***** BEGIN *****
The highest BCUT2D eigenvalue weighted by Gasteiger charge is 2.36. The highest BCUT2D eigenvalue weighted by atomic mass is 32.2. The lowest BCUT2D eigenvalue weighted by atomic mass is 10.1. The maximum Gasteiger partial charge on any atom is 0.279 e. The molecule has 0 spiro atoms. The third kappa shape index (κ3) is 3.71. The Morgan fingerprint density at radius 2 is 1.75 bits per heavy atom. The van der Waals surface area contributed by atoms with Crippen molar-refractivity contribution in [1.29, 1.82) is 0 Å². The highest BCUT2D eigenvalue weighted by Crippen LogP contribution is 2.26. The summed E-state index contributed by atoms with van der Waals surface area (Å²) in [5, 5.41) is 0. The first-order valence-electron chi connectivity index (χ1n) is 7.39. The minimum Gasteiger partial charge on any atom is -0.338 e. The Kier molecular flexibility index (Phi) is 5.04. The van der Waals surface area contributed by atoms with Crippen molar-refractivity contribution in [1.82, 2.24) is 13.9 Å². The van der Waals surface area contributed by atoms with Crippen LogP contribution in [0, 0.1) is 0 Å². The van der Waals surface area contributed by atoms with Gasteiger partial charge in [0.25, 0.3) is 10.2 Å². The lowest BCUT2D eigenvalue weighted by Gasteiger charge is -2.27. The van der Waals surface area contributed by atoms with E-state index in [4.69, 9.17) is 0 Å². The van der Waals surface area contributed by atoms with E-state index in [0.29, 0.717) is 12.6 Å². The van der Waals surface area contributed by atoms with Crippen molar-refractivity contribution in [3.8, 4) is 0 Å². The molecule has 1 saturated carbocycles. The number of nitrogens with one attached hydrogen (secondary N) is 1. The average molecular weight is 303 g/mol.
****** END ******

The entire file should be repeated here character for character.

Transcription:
The highest BCUT2D eigenvalue weighted by Gasteiger charge is 2.36. The highest BCUT2D eigenvalue weighted by atomic mass is 32.2. The lowest BCUT2D eigenvalue weighted by atomic mass is 10.1. The maximum Gasteiger partial charge on any atom is 0.279 e. The molecule has 0 spiro atoms. The third kappa shape index (κ3) is 3.71. The Morgan fingerprint density at radius 2 is 1.75 bits per heavy atom. The van der Waals surface area contributed by atoms with Crippen molar-refractivity contribution in [1.29, 1.82) is 0 Å². The highest BCUT2D eigenvalue weighted by Crippen LogP contribution is 2.26. The summed E-state index contributed by atoms with van der Waals surface area (Å²) in [5, 5.41) is 0. The first-order valence-electron chi connectivity index (χ1n) is 7.39. The minimum Gasteiger partial charge on any atom is -0.338 e. The Kier molecular flexibility index (Phi) is 5.04. The van der Waals surface area contributed by atoms with Crippen molar-refractivity contribution in [1.82, 2.24) is 13.9 Å². The van der Waals surface area contributed by atoms with Crippen LogP contribution in [0, 0.1) is 0 Å². The van der Waals surface area contributed by atoms with Gasteiger partial charge in [0.25, 0.3) is 10.2 Å². The lowest BCUT2D eigenvalue weighted by Gasteiger charge is -2.27. The van der Waals surface area contributed by atoms with E-state index in [4.69, 9.17) is 0 Å². The van der Waals surface area contributed by atoms with E-state index in [0.29, 0.717) is 12.6 Å². The van der Waals surface area contributed by atoms with Crippen molar-refractivity contribution in [3.8, 4) is 0 Å². The molecule has 1 saturated carbocycles. The number of nitrogens with one attached hydrogen (secondary N) is 1. The average molecular weight is 303 g/mol.